The .380 ACP has been popular since 1908 when it was introduced by the Colt Manufacturing Company. John Browning designed the cartridge for Colt’s Model 1908 pocket semi-automatic pistol. The innovative round is light, but has less stopping power than its heavier counterparts. The ammo remained popular during World War II and beyond until the military shunned it in favor of the 9mm. It remained popular among European law enforcement agencies until the 1980s. Despite the waning popularity, the gun and ammo remain favorites with people seeking a compact gun for self-defense or concealed carry.
Legends and Myths
Shooters have criticized the .380 ACP almost since it appeared on the market. Naysayers spread myths about the gun and its ammo, saying things that simply aren’t true. The facts show that those spreading the myths haven’t used a .380 often enough, if at all. If you have doubts about the effectiveness of the ammo, check the ballistics stats.
.380 ACP Isn’t Inaccurate
Shooters unable to hit their targets with a compact gun automatically blame the gun, the ammo, or both. I won’t dispute that compact guns are harder to shoot, and micro-sized guns are even more difficult. However, that doesn’t mean that the ammo is inaccurate. The .380 ACP is made for close range targets, not taking down a bear at 200 yards. Gun owners should know the capabilities of the gun they are using and practice with those goals in mind.
No Stopping Power
Stopping power is directly related to shot placement. Some may claim that their .45 is defective because it didn’t take down their target. What they don’t say is that they shot him in the elbow. Most bullets will stop their targets if the shot is placed correctly, and the .380 is no exception. In fact, it works well in close range situations. If a shooter is unable to stop an attacker or intruder with a single shot, he should return to the range.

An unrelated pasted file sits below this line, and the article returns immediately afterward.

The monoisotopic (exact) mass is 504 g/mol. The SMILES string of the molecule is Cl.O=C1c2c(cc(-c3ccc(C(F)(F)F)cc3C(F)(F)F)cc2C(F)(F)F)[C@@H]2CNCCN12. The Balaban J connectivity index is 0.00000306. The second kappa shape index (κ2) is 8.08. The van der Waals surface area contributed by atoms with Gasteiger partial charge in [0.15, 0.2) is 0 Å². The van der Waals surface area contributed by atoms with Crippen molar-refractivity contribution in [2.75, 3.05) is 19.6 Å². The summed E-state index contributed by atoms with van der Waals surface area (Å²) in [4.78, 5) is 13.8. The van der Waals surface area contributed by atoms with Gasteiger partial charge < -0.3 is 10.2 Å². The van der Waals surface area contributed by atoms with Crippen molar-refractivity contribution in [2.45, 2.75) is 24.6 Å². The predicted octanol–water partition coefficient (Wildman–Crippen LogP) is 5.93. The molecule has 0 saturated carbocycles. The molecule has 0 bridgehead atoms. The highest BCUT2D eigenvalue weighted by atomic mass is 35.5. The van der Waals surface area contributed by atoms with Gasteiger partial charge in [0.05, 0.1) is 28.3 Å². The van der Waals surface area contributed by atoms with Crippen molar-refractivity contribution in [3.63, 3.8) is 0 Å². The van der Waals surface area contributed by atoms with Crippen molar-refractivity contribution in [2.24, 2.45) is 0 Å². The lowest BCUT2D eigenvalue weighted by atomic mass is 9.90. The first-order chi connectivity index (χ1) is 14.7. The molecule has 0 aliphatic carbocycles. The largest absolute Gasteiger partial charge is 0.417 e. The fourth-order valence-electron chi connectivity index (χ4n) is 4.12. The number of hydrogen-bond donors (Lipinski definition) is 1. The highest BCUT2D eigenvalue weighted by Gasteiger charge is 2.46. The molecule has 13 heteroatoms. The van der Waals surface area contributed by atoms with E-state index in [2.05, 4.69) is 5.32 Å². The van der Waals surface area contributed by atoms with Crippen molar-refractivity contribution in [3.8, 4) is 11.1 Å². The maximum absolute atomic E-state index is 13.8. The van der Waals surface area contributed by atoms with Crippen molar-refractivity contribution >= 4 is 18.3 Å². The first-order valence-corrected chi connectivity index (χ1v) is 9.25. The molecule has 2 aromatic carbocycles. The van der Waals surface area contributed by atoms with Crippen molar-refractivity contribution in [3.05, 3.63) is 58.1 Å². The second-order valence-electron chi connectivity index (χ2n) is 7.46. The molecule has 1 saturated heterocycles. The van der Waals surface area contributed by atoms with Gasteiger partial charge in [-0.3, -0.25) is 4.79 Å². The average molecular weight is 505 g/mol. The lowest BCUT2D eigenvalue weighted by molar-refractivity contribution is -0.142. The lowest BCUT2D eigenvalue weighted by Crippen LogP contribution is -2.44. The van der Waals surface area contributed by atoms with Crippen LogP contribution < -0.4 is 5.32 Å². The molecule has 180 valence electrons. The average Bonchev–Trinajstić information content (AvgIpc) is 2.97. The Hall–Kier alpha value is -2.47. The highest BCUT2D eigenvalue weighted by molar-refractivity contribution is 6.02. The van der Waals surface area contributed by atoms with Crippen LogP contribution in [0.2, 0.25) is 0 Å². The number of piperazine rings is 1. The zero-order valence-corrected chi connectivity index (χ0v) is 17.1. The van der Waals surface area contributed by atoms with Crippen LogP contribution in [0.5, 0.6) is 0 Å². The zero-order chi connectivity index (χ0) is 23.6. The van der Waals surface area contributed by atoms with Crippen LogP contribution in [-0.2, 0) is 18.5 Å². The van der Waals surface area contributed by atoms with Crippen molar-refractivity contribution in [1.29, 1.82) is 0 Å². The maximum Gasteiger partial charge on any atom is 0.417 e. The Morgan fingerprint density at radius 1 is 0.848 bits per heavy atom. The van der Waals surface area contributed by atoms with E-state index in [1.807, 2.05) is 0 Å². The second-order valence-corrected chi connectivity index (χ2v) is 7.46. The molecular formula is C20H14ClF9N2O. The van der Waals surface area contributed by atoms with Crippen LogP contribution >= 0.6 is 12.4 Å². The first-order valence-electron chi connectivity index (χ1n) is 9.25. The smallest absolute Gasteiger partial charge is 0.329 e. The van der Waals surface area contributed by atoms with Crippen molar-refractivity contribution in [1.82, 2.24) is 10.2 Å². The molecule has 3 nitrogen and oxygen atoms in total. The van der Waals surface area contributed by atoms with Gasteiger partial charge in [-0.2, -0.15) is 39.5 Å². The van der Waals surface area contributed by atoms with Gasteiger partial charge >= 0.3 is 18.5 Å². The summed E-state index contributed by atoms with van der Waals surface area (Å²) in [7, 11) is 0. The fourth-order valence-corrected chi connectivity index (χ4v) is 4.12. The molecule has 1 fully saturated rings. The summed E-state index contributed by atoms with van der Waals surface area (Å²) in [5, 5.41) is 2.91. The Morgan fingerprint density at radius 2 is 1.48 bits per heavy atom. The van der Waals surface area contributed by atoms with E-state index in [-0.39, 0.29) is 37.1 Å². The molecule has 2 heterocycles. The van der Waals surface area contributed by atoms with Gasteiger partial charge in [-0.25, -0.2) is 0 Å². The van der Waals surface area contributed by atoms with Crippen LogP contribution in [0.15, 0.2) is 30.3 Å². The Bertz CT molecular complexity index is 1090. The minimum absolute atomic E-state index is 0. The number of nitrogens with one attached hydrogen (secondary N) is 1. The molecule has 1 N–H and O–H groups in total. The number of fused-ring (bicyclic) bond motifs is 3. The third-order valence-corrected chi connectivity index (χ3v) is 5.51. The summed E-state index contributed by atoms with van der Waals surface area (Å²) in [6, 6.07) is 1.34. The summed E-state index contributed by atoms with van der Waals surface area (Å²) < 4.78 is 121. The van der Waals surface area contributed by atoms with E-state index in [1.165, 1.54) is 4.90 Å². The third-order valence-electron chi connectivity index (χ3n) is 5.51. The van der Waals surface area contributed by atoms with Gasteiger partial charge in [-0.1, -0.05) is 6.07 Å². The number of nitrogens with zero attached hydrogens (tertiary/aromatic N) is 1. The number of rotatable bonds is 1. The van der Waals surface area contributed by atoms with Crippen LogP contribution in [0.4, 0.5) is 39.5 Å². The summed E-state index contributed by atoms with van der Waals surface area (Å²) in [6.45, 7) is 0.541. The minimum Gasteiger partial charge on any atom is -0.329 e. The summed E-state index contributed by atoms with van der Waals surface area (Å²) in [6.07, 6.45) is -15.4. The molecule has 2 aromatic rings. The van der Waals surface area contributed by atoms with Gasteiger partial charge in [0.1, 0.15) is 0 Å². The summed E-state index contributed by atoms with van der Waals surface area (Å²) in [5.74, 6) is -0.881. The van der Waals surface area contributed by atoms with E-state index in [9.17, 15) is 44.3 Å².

.380 ACP is Made For Women
Annie Oakley might take offense to that statement, claiming, “Them’s fightin’ words.” And Annie would be right. The gun is small, but that doesn’t mean that it was made for someone with small hands. Shooting any gun, including a .380 ACP, takes skill. Shooters know that small guns are often harder to shoot, and anyone – man or woman – needs to practice shooting to learn to manage the recoil. You can’t pick it up for the first time and follow in Annie’s footsteps.
.380 ACP isn’t Good for Self-Defense
This comment relates to the myth about stopping power. A gun owner doesn’t need a .45 Mag as a self-defense weapon. It’s true that .380 ammo won’t cause hydrostatic shock, instantly debilitating its target. For most purposes, that would be overkill. However, it will stop an attacker provided the shooter knows how to aim and uses quality ammunition.
Ammunition manufacturers are specific about ballistics but knowing how ammo performs in a given situation is up to the shooter. Do your homework and use the right tool for the job.